Will CSPs start paying the bills?
As the PSD2 (Revised Payment Service Directive) takes effect in the EU, banks that previously had a monopoly on consumer account details will now be obligated to safely disclose that information to third-party providers, writes Roman Taranov, the chief executive of RGK Mobile.
For the first time, users in the EU will be able to use other providers to pay their bills and banks are now obligated to provide those mediums access to user account information via open application programme interfaces (APIs). The European Commission’s rationale for PSD2 is to create innovation, improve security for online payments, and keep consumers account information safe.
And in fact, PSD2 will do just that by introducing two financial options to the market: AISP and PISP. AISP or Account Information Service Provider are service providers that can access bank customers account details and consequently understand user spending habits. PISP or Payment Initiation Service Provider are the providers that will make a payment for the customer like a bill payment.
With the new changing landscape for online and mobile payments, banks will certainly lose a large percentage of retail payments over the years, opening the doors for other PISPs to step in. In fact, mobile operators will be poised to become the new go-to financial institution for subscribers. One major reason: direct carrier billing (DCB) gives many mobile carriers a head-start on strong customer authentication (SCA), one of the major aspects of the PSD2 update. Consumers who use direct carrier billing to pay for carrier services will be allowed to skip the current two-step SCA verification process, making their transactions much simpler and faster. PSD2 now provides mobile operators the opportunity to collaborate with various merchants to adopt direct billing and develop new services for consumers.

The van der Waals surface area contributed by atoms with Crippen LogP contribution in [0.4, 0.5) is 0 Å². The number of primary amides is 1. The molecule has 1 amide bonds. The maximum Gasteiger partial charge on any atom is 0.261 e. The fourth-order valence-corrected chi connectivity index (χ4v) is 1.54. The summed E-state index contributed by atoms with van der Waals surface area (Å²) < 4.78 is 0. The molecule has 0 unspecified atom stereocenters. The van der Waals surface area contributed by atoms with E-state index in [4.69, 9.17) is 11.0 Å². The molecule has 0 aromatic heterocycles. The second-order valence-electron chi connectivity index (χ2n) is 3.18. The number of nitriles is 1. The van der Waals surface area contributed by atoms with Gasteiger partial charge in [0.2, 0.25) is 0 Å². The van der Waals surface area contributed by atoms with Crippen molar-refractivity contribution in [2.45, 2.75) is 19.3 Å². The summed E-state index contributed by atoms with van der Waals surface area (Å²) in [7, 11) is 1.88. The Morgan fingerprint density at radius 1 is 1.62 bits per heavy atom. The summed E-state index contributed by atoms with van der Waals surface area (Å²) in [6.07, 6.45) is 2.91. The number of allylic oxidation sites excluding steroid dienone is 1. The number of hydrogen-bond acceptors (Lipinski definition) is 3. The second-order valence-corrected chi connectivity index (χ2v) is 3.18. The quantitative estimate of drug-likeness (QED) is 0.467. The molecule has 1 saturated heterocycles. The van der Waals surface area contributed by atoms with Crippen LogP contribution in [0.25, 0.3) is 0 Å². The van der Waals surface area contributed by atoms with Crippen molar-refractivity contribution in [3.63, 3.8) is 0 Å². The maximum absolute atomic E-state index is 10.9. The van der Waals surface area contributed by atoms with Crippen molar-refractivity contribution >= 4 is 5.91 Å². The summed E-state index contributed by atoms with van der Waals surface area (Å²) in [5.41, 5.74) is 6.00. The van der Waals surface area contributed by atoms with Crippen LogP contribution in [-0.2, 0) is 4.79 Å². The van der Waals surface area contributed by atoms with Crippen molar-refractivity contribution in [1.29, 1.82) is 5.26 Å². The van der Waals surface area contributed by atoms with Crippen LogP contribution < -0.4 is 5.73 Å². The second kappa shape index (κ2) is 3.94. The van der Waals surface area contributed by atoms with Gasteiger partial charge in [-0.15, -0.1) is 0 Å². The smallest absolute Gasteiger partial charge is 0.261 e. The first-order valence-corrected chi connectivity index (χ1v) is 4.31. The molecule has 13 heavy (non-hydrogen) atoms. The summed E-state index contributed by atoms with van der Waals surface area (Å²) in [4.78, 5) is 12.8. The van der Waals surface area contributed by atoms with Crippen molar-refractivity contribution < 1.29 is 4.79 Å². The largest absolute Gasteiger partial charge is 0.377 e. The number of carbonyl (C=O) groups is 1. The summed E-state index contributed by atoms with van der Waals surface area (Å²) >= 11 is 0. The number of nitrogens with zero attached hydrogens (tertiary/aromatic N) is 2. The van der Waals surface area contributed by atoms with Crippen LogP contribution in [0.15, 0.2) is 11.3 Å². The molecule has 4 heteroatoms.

Bharat Bhushan, the CTO of banking and financial markets at IBM UK & Ireland, echoes these thoughts, stating that “the beneficiaries of PSD2 – the retailers, utility providers, travel and transport companies and government departments – are eagerly awaiting the arrival of payment utility functions that they can simply plug in and provide their customers with a choice of making direct payments whilst reducing their card processing fees at the same time.”
Most utility or service customers can take advantage of the fact that PSD2 will lower transactional costs which benefits the customers by providing them additional savings or additional revenue to buy more goods and services. And there is no better way to do so than via a mobile carrier that can provide a quick and easy method for users to pay for goods, mobile content, and services – all at once, right at the palm of their hand.
In addition, carriers are uniquely positioned to leverage the vast amounts of user data they possess as well as personal insights into user location, habits and behaviours and past purchases – all which could benefit the merchant and user. With financial data now available to operators, the combination of operator and financial data can allow marketers, merchant, and operators to directly serve the unique needs of each consumer. Providing a transparency that serves as a win-win for all.
As PSD2 is taking effect across the EU, the new change has the power to make marketing precise, merchants profitable, and customers invaluable while leaving the operator paying the tab.